Wednesday, June 26, 2013

Ruairí Donovan, 'WITCHES': Summer of Coven

Photo by Marcin Lewandowski

The Lough, Cork Midsummer Festival
Jun 21-24

A quick review of WITCHES coming up after the jump ...

Walking along a silent street, you stop to squint at your map under the amber glow of a nearby streetlight. The time is 3.45am. The pubs have since closed, and whatever souls are left wandering the town seem to be converging at the Lough where a distant figure is setting alight torches like great beacons.

Having taken our seats on the grass, a company of female dancers take position. Their slow, deep breathing forms a slow beat - one that builds exponentially. In an enduring feat they brutally expel oxygen from their lungs, their quickening, sharpening breaths cutting the wind until finally they strike through the air with almost witching levitation.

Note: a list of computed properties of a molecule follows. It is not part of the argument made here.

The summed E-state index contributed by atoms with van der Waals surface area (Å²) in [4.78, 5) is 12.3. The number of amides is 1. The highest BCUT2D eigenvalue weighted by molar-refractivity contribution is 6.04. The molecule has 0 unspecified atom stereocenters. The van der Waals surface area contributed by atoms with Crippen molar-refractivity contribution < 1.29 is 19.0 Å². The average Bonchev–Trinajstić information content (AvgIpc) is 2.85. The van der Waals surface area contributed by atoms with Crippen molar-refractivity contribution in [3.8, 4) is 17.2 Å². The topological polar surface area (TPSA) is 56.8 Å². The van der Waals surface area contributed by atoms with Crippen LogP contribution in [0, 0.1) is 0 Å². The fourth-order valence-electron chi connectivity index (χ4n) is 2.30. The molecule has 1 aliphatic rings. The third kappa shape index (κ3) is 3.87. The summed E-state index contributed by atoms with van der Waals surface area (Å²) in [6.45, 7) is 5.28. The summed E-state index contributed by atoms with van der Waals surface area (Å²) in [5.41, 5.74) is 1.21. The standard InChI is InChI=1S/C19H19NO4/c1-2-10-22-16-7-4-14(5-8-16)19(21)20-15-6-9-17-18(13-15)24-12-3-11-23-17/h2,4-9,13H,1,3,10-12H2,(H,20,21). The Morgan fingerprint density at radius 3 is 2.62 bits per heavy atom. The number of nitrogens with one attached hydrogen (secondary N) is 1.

This intense physicality vibrates with a seeming sacrifice of the body, and as dawn creeps in illuminating the dancers' faces as well as the occasional bird that zips into view, it's as if the scene is the creation of the powerful young women in front of us.

In fact, where the performance slags is its middle, after this intense exchange. The ensuing solo movements are hard to read for meaning and they don't grant much individuality to the performers either. As a result, it doesn't fully sustain.

But there's no denying the visceral image that meets us at the end with the dancers in their rawest forms. It unearths something ancient - goddesses of a past religion - and as you walk home, the newly arrived sunlight lighting your path, you carry with you a ceremony Irish and old.

What did everybody else think?


  1. How much nudity was there? In the promo images the witches were naked which seemed to be conforming to the stereotypes.


  2. The use of nudity was not superficial in my belief but had to do with the transformation of the performers in the space, towards that primal image at the end. It was actually quite visceral and in no way tacky.